God did not say:
“…If my people who are called by my name will humble themselves and pray and seek my face, I will hear from heaven and will forgive their sins and select them a new governmental leader to restore their land.”

And yet, that is what we believe. We believe that if we seek and pray He will appoint someone else to do the work. This has never been so, and will never be. The truth is we aren’t comfortable with the idea that He has appointed us. We often look for ways out of our appointments.

We are burdened for a need in our lives or in another’s and so we beg off prayer. Pray for me, pray for this, pray over them… I am guilty. This takes the responsibility off of us. This allows us to look to other things, when obviously God has called our attention to those things.

We are tired of abortion and the taking of innocent lives in heinous and barbaric ways. But, are we supporting organizations that vehemently oppose those acts and reach out instead to help the mother understand the value of the life she carries inside?

We hate to see the impoverished; in fact, so much so that we struggle to call them poor. We make comments about laziness and living off the government, but are we lending them a helping hand? Are we showing them theimportance of work and allowing them the opportunity to serve?

I could go on and on…this list could be never ending. But, I am not here to point out what’s wrong with us. I want us to see what is right with us! What God purposes us to do, regardless of who is in charge.

Isaiah 63:1-2 says: “The Spirit of the Sovereign Lord is upon me, for the Lord has anointed me to bring good news to the poor; He has sent me to comfort the brokenhearted and to proclaim that captives will be released and prisoners will be freed. He has sent me to tell those who mourn that the time of the Lord’s favor has come, and with it, the day of God’s anger against their enemies.”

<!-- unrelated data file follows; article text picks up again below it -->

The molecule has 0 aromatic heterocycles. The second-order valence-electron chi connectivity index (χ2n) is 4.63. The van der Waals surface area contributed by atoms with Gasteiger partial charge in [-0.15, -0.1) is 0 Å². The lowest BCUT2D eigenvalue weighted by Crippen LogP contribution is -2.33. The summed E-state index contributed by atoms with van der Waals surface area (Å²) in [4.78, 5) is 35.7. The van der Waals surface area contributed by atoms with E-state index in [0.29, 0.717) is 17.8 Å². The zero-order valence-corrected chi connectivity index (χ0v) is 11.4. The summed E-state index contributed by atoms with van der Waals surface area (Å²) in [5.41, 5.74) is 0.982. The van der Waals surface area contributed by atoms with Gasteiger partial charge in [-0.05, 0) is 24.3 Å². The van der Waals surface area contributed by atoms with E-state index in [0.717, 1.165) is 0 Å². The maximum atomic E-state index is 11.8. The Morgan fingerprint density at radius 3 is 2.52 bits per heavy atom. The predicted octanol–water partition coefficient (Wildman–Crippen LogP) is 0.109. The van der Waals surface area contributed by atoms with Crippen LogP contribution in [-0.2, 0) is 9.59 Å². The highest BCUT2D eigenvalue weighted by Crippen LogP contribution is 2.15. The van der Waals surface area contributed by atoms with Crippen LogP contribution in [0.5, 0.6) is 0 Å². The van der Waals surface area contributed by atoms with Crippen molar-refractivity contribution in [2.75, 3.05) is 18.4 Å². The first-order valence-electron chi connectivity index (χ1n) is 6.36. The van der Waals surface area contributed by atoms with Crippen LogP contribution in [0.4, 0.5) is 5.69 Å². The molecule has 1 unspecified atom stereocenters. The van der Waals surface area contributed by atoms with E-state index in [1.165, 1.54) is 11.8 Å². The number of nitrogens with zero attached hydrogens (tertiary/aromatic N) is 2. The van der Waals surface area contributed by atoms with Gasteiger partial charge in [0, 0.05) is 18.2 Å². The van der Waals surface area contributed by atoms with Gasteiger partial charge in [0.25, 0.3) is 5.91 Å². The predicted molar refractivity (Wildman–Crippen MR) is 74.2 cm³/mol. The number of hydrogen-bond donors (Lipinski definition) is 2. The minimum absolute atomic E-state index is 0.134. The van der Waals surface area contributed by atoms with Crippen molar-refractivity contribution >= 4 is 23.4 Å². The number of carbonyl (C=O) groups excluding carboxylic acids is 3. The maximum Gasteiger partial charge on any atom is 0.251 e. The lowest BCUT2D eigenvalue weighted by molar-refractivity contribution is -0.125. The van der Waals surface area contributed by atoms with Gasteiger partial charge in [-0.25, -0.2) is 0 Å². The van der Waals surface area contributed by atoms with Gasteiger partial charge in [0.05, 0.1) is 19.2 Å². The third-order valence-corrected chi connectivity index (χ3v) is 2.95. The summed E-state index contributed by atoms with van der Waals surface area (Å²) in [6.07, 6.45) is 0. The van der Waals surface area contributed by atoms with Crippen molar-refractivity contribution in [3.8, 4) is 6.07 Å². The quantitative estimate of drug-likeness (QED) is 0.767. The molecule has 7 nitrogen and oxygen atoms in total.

That same Spirit that anointed Jesus is on His elect. We who are His are ambassadors, and as ambassadors we are chosen to continue the work that He started. That is good news!

As long as I have been praying and seeking God, this is what I have found – Prayer is the exercise of faith…the results are born in our hearts, out of that obedience. So as we pray we must remember that just as Christ declared as He took the stand before the people to announce His election, we too are called to do those same three things:

Bring good news to the poor – What is that good news? It is good news that the impoverished in Spirit don’t have to remain that way. Through Christ they are offered abundant life…That Christ’s economy isn’t based on the economy of man. That what they lack others have, and it is our responsibility to freely share.

Comfort the broken hearted – There are many of these, daily they grow. We aren’t called to stand on a soapbox and declare all the wrong things they’ve done to get there, we are called to sincerely comfort them, aid them in their suffering, and offer hope and life.

Proclaim freedom for the captives and release for the prisoners – We all can feel the chains or cage of some prison. Whether it is a literal holding cell or one of the mind and heart or the limitations of thebody. We all have the propensity to be captured by something. But, God says we have freedom through Christ! We must proclaim that.

Our circumstances may never change…in fact, they could get a lot worse. But, as Christians our election is sure! We know what we have been called to do and what it will take to heal our land…and it isn’t the promise of a Christ-friendly government. It is the promise of an abundant life in Christ…one that doesn’t look around for what we can get, but looks earnestly and urgently for what we can give.

The greatest empires always tumbled. The powers that be are now the powers that were. Nations have fallen, and wars have always been tragic. But, this election that we have isn’t about the “State of Affairs” it is about the affairs of the heart, it’s not a proclamation of the “State of the Union” but about the state of being unified. This is a Spiritual election that refuses to sit idly by and pray for others to do the work, but it is an anointing that says, “You are the one that I have chosen. Be my ambassador.”

In the end, it isn’t about who is elected. It is about what we elect to do.

Today is the day after the vote, and in my spirit, something is changing.

20121107-142502.jpg